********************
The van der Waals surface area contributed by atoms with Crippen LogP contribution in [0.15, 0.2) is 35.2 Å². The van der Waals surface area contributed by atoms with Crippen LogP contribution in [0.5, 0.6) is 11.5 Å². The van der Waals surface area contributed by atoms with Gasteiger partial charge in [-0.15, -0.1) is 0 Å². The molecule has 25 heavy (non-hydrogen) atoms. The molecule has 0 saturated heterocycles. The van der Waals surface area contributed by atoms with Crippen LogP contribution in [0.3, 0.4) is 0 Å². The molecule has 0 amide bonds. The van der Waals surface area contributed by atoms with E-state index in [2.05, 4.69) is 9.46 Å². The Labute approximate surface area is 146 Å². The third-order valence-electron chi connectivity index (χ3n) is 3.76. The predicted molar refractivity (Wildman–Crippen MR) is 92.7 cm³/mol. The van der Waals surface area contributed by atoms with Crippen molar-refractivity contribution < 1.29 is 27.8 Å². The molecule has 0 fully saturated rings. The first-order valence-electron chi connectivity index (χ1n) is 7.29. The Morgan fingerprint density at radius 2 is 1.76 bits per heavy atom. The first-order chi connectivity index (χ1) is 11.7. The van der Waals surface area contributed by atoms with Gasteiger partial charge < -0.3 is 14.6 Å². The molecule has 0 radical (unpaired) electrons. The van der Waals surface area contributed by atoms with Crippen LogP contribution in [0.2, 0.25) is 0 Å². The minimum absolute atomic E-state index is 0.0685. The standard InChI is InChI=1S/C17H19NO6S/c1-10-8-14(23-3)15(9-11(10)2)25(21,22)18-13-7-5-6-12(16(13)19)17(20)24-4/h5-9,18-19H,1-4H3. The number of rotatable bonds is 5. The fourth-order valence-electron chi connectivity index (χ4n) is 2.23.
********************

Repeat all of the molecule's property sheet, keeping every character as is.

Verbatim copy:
The van der Waals surface area contributed by atoms with Crippen LogP contribution in [0.15, 0.2) is 35.2 Å². The van der Waals surface area contributed by atoms with Crippen LogP contribution in [0.5, 0.6) is 11.5 Å². The van der Waals surface area contributed by atoms with Gasteiger partial charge in [-0.15, -0.1) is 0 Å². The molecule has 25 heavy (non-hydrogen) atoms. The molecule has 0 saturated heterocycles. The van der Waals surface area contributed by atoms with Crippen LogP contribution in [0.3, 0.4) is 0 Å². The molecule has 0 amide bonds. The van der Waals surface area contributed by atoms with E-state index in [2.05, 4.69) is 9.46 Å². The Labute approximate surface area is 146 Å². The third-order valence-electron chi connectivity index (χ3n) is 3.76. The predicted molar refractivity (Wildman–Crippen MR) is 92.7 cm³/mol. The van der Waals surface area contributed by atoms with Crippen molar-refractivity contribution < 1.29 is 27.8 Å². The molecule has 0 fully saturated rings. The first-order valence-electron chi connectivity index (χ1n) is 7.29. The Morgan fingerprint density at radius 2 is 1.76 bits per heavy atom. The first-order chi connectivity index (χ1) is 11.7. The van der Waals surface area contributed by atoms with Gasteiger partial charge < -0.3 is 14.6 Å². The molecule has 0 radical (unpaired) electrons. The van der Waals surface area contributed by atoms with Crippen LogP contribution in [0.2, 0.25) is 0 Å². The minimum absolute atomic E-state index is 0.0685. The standard InChI is InChI=1S/C17H19NO6S/c1-10-8-14(23-3)15(9-11(10)2)25(21,22)18-13-7-5-6-12(16(13)19)17(20)24-4/h5-9,18-19H,1-4H3. The number of rotatable bonds is 5. The fourth-order valence-electron chi connectivity index (χ4n) is 2.23.